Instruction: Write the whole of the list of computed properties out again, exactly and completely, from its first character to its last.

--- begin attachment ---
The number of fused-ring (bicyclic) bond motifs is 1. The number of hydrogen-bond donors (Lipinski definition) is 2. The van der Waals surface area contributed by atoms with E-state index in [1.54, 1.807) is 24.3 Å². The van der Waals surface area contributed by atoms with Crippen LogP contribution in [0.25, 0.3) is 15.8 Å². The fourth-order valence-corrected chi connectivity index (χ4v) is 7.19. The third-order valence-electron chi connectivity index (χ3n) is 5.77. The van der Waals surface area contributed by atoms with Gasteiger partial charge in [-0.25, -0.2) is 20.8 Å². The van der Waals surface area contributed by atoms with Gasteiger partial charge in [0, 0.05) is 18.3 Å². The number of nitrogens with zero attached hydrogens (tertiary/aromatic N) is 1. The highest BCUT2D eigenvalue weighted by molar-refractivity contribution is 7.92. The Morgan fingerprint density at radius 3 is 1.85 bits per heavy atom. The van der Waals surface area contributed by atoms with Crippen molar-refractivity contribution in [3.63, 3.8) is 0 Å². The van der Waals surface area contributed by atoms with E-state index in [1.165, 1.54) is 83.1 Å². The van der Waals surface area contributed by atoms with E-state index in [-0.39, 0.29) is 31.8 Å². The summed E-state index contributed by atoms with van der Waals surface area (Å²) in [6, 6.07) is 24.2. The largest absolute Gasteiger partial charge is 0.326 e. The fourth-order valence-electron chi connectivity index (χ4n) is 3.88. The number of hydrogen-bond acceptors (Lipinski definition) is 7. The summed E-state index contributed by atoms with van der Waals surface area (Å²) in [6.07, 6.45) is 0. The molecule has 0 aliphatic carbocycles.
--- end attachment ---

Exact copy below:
The number of fused-ring (bicyclic) bond motifs is 1. The number of hydrogen-bond donors (Lipinski definition) is 2. The van der Waals surface area contributed by atoms with E-state index in [1.54, 1.807) is 24.3 Å². The van der Waals surface area contributed by atoms with Crippen LogP contribution in [0.25, 0.3) is 15.8 Å². The fourth-order valence-corrected chi connectivity index (χ4v) is 7.19. The third-order valence-electron chi connectivity index (χ3n) is 5.77. The van der Waals surface area contributed by atoms with Gasteiger partial charge in [-0.25, -0.2) is 20.8 Å². The van der Waals surface area contributed by atoms with Gasteiger partial charge in [0, 0.05) is 18.3 Å². The number of nitrogens with zero attached hydrogens (tertiary/aromatic N) is 1. The highest BCUT2D eigenvalue weighted by molar-refractivity contribution is 7.92. The Morgan fingerprint density at radius 3 is 1.85 bits per heavy atom. The van der Waals surface area contributed by atoms with Crippen molar-refractivity contribution in [3.63, 3.8) is 0 Å². The van der Waals surface area contributed by atoms with E-state index in [1.165, 1.54) is 83.1 Å². The van der Waals surface area contributed by atoms with E-state index in [-0.39, 0.29) is 31.8 Å². The summed E-state index contributed by atoms with van der Waals surface area (Å²) in [6, 6.07) is 24.2. The largest absolute Gasteiger partial charge is 0.326 e. The fourth-order valence-electron chi connectivity index (χ4n) is 3.88. The number of hydrogen-bond acceptors (Lipinski definition) is 7. The summed E-state index contributed by atoms with van der Waals surface area (Å²) in [6.07, 6.45) is 0. The molecule has 0 aliphatic carbocycles.